This quanket was donated to the County of Ventura, Children & Family Services, for a foster child in December 2015.
Don’t Fence Me In
This is my 54th quilt donation to foster children, and it, along with my last two quankets Country Fair and Flower Power, will be donated to the County of Ventura, Children & Family Services, via the Children’s Services Auxiliary of Ventura County this month.
This fence rail block pattern went together pretty quickly. Using the strip quilting technique and having very few intersecting seams make this a really nice pattern for beginners. I liked how the design used different strip widths, and by randomly placing the fabrics, it turned out very different from my Switchbacks quanket that also is a fence rail pattern.
The solid green fabric was a leftover fabric from Edith, while the rest were new fabrics from the local fabric shop’s remnants bin. The inspiration for the name came from the old Cole Porter song, Don’t Fence Me In. As someone who loves backpacking, sailing and road trips, I feel a personal connection to the lyrics,
Oh, give me land, lots of land under starry skies
Don’t fence me in
Let me ride through the wide country that I love
Don’t fence me in
Don’t Fence Me In will be included in this year’s 100 Quilts for Kids program, which runs through the end of September.
This quanket was donated in September to the County of Ventura, Children & Family Services, and will go to a foster child. It will also be included in this year’s 100 Quilts for Kids program, which runs through the end of September.
This hourglass block pattern quanket is a riot of such fun colors and patterns! Each summer, I host a family get together at our home, and this year’s theme was Country Fair. The menu included homemade lemonade, fresh salads, peach and apple pies, and so much more yummy food! In addition to folks bringing their favorite ‘Country Fair’ dish, I also asked everyone to bring a scrap of fabric that I would make into a “family quilt”.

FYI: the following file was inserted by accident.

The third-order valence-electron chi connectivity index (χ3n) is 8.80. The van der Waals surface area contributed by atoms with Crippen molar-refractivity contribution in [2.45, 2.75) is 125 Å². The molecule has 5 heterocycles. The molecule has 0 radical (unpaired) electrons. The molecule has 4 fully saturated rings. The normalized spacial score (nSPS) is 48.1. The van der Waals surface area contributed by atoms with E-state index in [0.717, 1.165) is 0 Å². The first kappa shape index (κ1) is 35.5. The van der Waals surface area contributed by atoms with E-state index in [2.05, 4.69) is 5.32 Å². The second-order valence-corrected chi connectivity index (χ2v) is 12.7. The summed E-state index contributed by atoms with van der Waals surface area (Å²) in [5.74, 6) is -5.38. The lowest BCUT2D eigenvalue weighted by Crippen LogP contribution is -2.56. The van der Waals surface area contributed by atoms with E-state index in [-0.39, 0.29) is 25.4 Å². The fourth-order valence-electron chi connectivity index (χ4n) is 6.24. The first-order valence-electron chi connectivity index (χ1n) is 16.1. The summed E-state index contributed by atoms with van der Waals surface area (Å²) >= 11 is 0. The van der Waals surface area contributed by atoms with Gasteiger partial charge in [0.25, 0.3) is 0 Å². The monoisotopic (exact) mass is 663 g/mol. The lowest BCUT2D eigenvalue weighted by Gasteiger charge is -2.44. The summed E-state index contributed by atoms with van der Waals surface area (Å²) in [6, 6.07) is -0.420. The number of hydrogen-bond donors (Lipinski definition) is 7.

With no guidelines other than for the fabric to be a cotton or cotton-blend, and bigger than 12″x12″, as you can see, I got quite a diversity of colors and fabrics. Some brought fat quarters, while one sister brought an old, favorite sundress, another a vintage apron she had gotten from Granny, and my daughter contributed one of my grandson’s onesies.
I chose the hourglass block pattern for two reasons: first, it lends itself to using a lot of different colors and patterns; and second, I felt it aptly gave a nod to the concept of time – the passing of time, and how precious time spent with family is! The other thing I liked about the hourglass block is that it allowed me to have everyone’s contributed fabric touch each others, symbolic of how we each touch one another’s lives.
I believe this quilt qualifies for my ‘most pieces’ pieced quilt, coming in at just over 800 pieces pieced! Before this one, my What’s a Zig without a Zag quilt was my ‘most pieces’ quilt at 504 total pieces. While it was quite a bit of work to design and piece this one, it was very rewarding to see it come together. I used this quilt to describe how I make quankets, hoping that it inspires others to make and donate quankets to foster kids. Quankets are a great project for those that love the piecing aspect of quilting, but perhaps don’t have the tools, training or patience to finish in the traditional quilting method.
This quilt incorporates some new and some past project scraps. The hourglass blocks incorporated some scrap fabric from Edith, and from a quilt I made years ago for my nephew. Some of the muslin was leftover from the fitting pattern for the wedding dress I made for my daughter nine years ago.
This was donated in September to the County of Ventura, Children & Family Services, and will go to a foster child. It will also be included in this year’s 100 Quilts for Kids program.